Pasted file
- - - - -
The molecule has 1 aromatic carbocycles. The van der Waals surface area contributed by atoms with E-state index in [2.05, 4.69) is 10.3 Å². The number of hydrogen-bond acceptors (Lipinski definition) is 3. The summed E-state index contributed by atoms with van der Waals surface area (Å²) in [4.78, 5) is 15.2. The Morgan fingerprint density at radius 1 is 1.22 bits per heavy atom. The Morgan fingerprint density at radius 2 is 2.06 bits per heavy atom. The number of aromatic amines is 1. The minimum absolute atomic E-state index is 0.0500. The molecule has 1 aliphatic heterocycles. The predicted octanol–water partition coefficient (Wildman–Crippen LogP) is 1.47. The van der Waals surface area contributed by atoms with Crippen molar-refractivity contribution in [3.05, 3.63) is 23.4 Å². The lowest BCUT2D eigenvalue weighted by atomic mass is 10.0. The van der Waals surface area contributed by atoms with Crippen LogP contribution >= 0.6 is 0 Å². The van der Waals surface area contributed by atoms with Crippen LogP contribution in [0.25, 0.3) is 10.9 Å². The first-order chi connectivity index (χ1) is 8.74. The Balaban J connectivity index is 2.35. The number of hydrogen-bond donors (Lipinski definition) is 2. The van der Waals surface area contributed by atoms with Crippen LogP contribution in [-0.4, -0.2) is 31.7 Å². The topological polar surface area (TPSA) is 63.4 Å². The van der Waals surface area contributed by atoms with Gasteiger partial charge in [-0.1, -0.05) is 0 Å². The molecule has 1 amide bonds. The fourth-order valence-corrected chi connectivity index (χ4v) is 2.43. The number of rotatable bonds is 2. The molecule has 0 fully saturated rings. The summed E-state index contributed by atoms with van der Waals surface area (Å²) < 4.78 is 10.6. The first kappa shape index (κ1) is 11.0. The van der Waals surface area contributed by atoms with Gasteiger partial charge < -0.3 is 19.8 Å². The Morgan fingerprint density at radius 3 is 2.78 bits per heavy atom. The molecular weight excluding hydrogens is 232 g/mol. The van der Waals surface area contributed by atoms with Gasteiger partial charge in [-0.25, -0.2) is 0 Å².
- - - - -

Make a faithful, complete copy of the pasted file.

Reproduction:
The molecule has 1 aromatic carbocycles. The van der Waals surface area contributed by atoms with E-state index in [2.05, 4.69) is 10.3 Å². The number of hydrogen-bond acceptors (Lipinski definition) is 3. The summed E-state index contributed by atoms with van der Waals surface area (Å²) in [4.78, 5) is 15.2. The Morgan fingerprint density at radius 1 is 1.22 bits per heavy atom. The Morgan fingerprint density at radius 2 is 2.06 bits per heavy atom. The number of aromatic amines is 1. The minimum absolute atomic E-state index is 0.0500. The molecule has 1 aliphatic heterocycles. The predicted octanol–water partition coefficient (Wildman–Crippen LogP) is 1.47. The van der Waals surface area contributed by atoms with Crippen molar-refractivity contribution in [3.05, 3.63) is 23.4 Å². The lowest BCUT2D eigenvalue weighted by atomic mass is 10.0. The van der Waals surface area contributed by atoms with Crippen LogP contribution >= 0.6 is 0 Å². The van der Waals surface area contributed by atoms with Crippen LogP contribution in [0.25, 0.3) is 10.9 Å². The first-order chi connectivity index (χ1) is 8.74. The Balaban J connectivity index is 2.35. The number of hydrogen-bond donors (Lipinski definition) is 2. The van der Waals surface area contributed by atoms with Crippen LogP contribution in [-0.4, -0.2) is 31.7 Å². The topological polar surface area (TPSA) is 63.4 Å². The van der Waals surface area contributed by atoms with Gasteiger partial charge in [-0.1, -0.05) is 0 Å². The molecule has 1 amide bonds. The fourth-order valence-corrected chi connectivity index (χ4v) is 2.43. The number of rotatable bonds is 2. The molecule has 0 fully saturated rings. The summed E-state index contributed by atoms with van der Waals surface area (Å²) < 4.78 is 10.6. The first kappa shape index (κ1) is 11.0. The van der Waals surface area contributed by atoms with Gasteiger partial charge < -0.3 is 19.8 Å². The Morgan fingerprint density at radius 3 is 2.78 bits per heavy atom. The molecular weight excluding hydrogens is 232 g/mol. The van der Waals surface area contributed by atoms with Gasteiger partial charge in [-0.25, -0.2) is 0 Å².